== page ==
The purpose of the current work was: 1) to determine the key molecular pathways involved in DMD and BMD, and 2) to identify the potential hub genes that could be used as biomarkers for monitoring disease progression or predicting prognosis. Therefore, we selected GSE109178 with sufficient clinical messages and applied WGCNA for correlated gene mining. This bioinformatics approach transforms the gene expression profile into a co-expression network, offering informative insights on a systematic level.23 In this study, we detected 11 modules in the GSE109178 dataset. In patients with DMD, the genes in the key (black) module were mainly located in the “extracellular exosome” and “immune response” pathways. For BMD samples, the genes in the key (light-green) module were chiefly enriched in “protein polyubiquitination,” which has not previously been demonstrated. Combined with PPI analysis, nine and two genes were eventually filtered out as the hub genes for DMD and BMD, respectively. These critical genes may have a diagnostic value in the pathogenesis of MD. To the best of our knowledge, this is the first report of WGCNA concerning MDs, particularly BMD, for exploring trait-module relationships and potential biomarkers.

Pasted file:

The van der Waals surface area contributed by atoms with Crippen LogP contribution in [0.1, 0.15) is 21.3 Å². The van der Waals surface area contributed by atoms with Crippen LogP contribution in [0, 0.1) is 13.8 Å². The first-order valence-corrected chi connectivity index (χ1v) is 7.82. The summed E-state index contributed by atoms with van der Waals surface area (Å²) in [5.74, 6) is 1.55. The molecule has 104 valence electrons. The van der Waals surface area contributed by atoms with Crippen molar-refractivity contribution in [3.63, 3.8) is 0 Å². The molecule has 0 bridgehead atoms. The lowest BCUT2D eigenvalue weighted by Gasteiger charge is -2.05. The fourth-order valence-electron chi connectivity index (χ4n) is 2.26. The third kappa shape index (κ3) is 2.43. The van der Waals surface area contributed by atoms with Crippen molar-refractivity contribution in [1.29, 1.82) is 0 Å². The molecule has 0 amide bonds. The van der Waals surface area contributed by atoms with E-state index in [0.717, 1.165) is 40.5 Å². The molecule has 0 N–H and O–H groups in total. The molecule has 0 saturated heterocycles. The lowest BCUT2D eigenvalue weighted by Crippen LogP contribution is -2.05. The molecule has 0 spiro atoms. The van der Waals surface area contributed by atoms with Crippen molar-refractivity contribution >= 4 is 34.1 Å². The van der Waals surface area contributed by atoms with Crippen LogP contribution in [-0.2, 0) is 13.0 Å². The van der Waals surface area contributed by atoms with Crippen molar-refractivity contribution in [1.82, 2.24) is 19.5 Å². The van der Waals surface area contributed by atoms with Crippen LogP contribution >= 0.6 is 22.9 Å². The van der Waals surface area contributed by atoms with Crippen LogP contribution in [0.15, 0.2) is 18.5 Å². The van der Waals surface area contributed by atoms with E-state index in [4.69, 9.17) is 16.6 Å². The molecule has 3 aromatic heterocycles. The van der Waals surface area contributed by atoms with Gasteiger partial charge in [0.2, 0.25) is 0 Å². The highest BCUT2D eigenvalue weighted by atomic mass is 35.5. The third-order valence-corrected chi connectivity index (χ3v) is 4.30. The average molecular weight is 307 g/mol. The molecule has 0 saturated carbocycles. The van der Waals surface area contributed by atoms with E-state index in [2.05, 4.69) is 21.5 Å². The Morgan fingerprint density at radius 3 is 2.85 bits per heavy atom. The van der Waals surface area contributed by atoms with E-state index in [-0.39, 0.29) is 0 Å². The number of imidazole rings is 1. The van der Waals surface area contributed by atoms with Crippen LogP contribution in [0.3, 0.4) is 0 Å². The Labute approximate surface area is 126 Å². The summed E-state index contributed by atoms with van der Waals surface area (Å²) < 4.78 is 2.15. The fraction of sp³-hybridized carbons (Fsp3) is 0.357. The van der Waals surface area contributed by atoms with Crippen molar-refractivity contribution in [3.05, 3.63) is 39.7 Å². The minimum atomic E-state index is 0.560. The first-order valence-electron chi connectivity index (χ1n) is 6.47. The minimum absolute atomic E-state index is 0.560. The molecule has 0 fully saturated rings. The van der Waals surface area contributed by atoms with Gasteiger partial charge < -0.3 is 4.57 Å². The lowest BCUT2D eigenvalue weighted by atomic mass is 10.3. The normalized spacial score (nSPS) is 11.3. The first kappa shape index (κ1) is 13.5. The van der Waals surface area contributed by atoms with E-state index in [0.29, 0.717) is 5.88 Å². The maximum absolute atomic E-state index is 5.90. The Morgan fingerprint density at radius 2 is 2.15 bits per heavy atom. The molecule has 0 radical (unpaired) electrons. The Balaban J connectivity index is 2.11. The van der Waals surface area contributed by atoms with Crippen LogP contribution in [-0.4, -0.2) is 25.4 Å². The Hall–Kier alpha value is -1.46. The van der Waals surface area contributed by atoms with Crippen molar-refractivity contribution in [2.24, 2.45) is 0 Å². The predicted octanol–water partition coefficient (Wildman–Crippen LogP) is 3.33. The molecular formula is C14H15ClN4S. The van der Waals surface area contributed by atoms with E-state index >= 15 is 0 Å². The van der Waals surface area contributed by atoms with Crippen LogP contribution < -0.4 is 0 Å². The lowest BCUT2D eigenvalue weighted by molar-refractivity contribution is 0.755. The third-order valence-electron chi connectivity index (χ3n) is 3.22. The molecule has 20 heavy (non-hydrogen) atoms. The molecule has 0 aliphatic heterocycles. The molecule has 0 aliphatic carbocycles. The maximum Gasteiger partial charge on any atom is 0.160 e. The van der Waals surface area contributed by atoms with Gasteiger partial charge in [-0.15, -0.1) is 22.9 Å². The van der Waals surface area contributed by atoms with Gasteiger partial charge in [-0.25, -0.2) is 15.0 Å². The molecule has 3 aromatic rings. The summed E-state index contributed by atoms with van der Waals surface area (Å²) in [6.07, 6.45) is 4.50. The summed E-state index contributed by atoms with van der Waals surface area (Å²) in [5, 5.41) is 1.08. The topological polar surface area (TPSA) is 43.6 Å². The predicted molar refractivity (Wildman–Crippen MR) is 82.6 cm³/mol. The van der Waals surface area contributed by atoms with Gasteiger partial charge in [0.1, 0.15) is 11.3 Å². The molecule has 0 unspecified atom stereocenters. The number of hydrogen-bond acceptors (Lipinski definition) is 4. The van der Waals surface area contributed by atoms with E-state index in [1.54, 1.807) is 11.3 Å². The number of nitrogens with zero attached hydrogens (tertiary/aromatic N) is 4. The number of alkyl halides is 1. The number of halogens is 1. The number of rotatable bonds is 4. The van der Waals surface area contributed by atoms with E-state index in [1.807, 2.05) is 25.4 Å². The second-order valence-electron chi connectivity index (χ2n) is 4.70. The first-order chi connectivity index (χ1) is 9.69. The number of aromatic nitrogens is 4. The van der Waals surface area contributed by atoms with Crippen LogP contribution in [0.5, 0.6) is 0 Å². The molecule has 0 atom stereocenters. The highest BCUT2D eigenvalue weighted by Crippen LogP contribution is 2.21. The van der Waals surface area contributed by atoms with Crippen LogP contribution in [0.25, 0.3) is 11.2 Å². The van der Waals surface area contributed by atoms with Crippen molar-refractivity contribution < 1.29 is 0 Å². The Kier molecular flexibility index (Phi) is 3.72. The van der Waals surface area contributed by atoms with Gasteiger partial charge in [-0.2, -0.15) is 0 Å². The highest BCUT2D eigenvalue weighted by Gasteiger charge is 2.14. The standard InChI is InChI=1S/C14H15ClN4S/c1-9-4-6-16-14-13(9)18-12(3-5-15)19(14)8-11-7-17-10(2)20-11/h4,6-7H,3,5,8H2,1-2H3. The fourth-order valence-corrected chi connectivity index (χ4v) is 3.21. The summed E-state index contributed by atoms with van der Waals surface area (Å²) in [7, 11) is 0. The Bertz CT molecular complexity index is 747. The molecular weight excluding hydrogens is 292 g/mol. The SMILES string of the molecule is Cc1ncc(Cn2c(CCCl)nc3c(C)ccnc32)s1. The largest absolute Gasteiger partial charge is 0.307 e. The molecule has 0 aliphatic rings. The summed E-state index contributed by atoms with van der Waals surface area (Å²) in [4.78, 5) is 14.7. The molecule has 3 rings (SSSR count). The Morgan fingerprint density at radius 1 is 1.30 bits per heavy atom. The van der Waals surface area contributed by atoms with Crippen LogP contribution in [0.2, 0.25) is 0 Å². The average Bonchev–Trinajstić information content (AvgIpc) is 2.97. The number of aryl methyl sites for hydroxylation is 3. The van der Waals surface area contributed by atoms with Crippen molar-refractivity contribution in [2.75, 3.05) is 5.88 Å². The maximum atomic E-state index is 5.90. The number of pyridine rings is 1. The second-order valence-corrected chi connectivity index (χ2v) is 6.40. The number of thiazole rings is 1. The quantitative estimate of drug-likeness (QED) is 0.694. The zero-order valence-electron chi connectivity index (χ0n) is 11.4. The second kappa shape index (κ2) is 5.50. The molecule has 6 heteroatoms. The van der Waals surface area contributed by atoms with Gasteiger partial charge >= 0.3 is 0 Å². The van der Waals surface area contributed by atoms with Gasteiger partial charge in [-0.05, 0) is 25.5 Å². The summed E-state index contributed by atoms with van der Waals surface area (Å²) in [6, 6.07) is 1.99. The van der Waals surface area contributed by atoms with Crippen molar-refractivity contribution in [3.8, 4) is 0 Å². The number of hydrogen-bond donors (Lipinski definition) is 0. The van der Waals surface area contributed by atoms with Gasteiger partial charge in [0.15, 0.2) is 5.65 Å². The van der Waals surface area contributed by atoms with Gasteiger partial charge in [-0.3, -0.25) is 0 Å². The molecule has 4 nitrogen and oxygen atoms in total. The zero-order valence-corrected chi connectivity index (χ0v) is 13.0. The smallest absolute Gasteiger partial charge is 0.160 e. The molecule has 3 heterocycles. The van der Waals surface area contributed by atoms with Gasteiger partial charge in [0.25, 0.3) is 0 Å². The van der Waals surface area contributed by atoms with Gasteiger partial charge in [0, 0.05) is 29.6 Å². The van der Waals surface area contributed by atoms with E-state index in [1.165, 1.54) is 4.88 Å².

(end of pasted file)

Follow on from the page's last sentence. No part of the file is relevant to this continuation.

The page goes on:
As a common form of MD, DMD affects approximately 1 in 3500 live male births worldwide.24,25 Mutations in dystrophin lead to the loss of dystrophin protein, which is vital for maintaining muscle integrity. Dystrophic muscles undergo cycles of necrosis and muscle repair, along with chronic inflammation. Ultimately, the impaired muscle is replaced by adipose and scar tissue, resulting in fibrosis. A number of complex secondary damages and altered expressions of multiple genes played a role in this procedure.26 According to our results, both pathology and DMD were tightly linked to the black module. Indeed, the symptoms of DMD are much more serious than those of other MDs,27 implying that manipulation of these genes might be beneficial in improving muscle function. Moreover, “extracellular exosome” was referred to in the functional terms of the black module. Exosomes are extracellular vesicles with diameters of 40–150 nm. As carriers of multiple signaling factors, exosomes are thought to be involved in numerous physiological and pathological activities.28 In terms of muscle regeneration, exosomes can be secreted by differentiating myoblasts to deliver essential molecules, including proteins, inflammatory cytokines, miRNAs, and lipids.29,30 In particular, the enhanced serum levels of non-coding RNAs found in patients with DMD were coordinated with the expression of CD63, an exosomal surface marker, indicating that the impaired muscle likely released exosomes to “rescue” neighboring cells from injury or death.31 Conversely, growing evidence suggests that exosomes might exert pathogenic roles in DMD by promoting phenotypic transformation from normal fibroblasts to myofibroblasts.32 Accordingly, the precise role of exosomes remains a matter of debate. Meanwhile, in light of our functional assessments of black module genes, defective downstream cascades, including immunological and inflammatory processes, as well as autophagy, might result in identification of muscle pathology in DMD.33 Normal skeletal muscles have a low ability to generate localized immune responses, whereas muscles with dystrophin deficiency can sustain a proinflammatory microenvironment activating innate immune pathways, due to a missing immune privileged status.33 Steroid administration mitigated symptoms in patients with DMD by suppressing muscle-specific T cell accumulation.34 Similarly, as an immunosuppressor, rapamycin ameliorated dystrophic phenotypes in mdx mice,35 suggesting that reducing the immunity burden might be a promising therapy. Moreover, the key genes revealed in this study included VCAM1 (vascular cell adhesion protein 1), TYROBP (transmembrane immune signaling adaptor TYROBP), CD44, ITGB2 (integrin subunit beta 2), CSF1R (colony stimulating factor 1 receptor), LCP2 (lymphocyte cytosolic protein 2), C3AR1 (complement C3a receptor 1), CCL2 (C-C motif chemokine ligand 2), and ITGAM (integrin subunit alpha M). With the exception of VCAM1, CD44, and CCL2, none of these genes have been investigated in DMD–related experimental studies.36–38 Likewise, most of these genes were listed in “response to wounding”-related modules in dystrophic co-expression networks constructed by other teams using different DMD datasets, which was in line with the outcome of this study.39 In view of the diagnostic value of these genes, there is an urgent need to evaluate the likelihood of these genes as novel biomarkers to monitor disease progression.